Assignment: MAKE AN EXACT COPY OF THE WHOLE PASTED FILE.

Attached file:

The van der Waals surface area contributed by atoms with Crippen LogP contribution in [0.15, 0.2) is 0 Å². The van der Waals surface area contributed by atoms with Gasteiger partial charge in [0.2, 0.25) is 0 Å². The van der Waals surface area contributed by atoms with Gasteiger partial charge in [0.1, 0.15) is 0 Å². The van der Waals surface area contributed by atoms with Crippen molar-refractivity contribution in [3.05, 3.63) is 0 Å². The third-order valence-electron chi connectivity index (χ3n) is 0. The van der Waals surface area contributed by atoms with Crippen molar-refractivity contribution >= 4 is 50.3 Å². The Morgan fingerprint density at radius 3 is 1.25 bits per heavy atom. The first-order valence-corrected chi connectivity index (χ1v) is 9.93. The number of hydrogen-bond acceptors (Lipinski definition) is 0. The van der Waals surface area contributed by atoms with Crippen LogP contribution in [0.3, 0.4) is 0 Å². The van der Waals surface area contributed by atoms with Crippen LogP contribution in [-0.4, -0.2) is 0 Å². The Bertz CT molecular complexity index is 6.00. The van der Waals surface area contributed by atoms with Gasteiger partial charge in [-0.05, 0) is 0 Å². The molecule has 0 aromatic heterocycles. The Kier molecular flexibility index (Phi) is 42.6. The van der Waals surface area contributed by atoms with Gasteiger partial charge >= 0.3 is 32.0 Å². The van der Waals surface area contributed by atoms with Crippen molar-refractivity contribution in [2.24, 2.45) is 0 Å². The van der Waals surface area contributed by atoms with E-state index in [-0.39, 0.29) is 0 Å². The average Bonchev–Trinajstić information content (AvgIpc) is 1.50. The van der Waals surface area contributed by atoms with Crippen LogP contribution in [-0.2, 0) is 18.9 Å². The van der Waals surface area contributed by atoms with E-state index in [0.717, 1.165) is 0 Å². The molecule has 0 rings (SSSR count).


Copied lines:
The van der Waals surface area contributed by atoms with Crippen LogP contribution in [0.15, 0.2) is 0 Å². The van der Waals surface area contributed by atoms with Gasteiger partial charge in [0.2, 0.25) is 0 Å². The van der Waals surface area contributed by atoms with Gasteiger partial charge in [0.1, 0.15) is 0 Å². The van der Waals surface area contributed by atoms with Crippen molar-refractivity contribution in [3.05, 3.63) is 0 Å². The third-order valence-electron chi connectivity index (χ3n) is 0. The van der Waals surface area contributed by atoms with Crippen molar-refractivity contribution >= 4 is 50.3 Å². The Morgan fingerprint density at radius 3 is 1.25 bits per heavy atom. The first-order valence-corrected chi connectivity index (χ1v) is 9.93. The number of hydrogen-bond acceptors (Lipinski definition) is 0. The van der Waals surface area contributed by atoms with Crippen LogP contribution in [0.3, 0.4) is 0 Å². The van der Waals surface area contributed by atoms with Crippen LogP contribution in [-0.4, -0.2) is 0 Å². The Bertz CT molecular complexity index is 6.00. The van der Waals surface area contributed by atoms with Gasteiger partial charge in [-0.05, 0) is 0 Å². The molecule has 0 aromatic heterocycles. The Kier molecular flexibility index (Phi) is 42.6. The van der Waals surface area contributed by atoms with Gasteiger partial charge >= 0.3 is 32.0 Å². The van der Waals surface area contributed by atoms with Crippen molar-refractivity contribution in [2.24, 2.45) is 0 Å². The van der Waals surface area contributed by atoms with E-state index in [-0.39, 0.29) is 0 Å². The average Bonchev–Trinajstić information content (AvgIpc) is 1.50. The van der Waals surface area contributed by atoms with Crippen LogP contribution in [-0.2, 0) is 18.9 Å². The van der Waals surface area contributed by atoms with E-state index in [0.717, 1.165) is 0 Å². The molecule has 0 rings (SSSR count).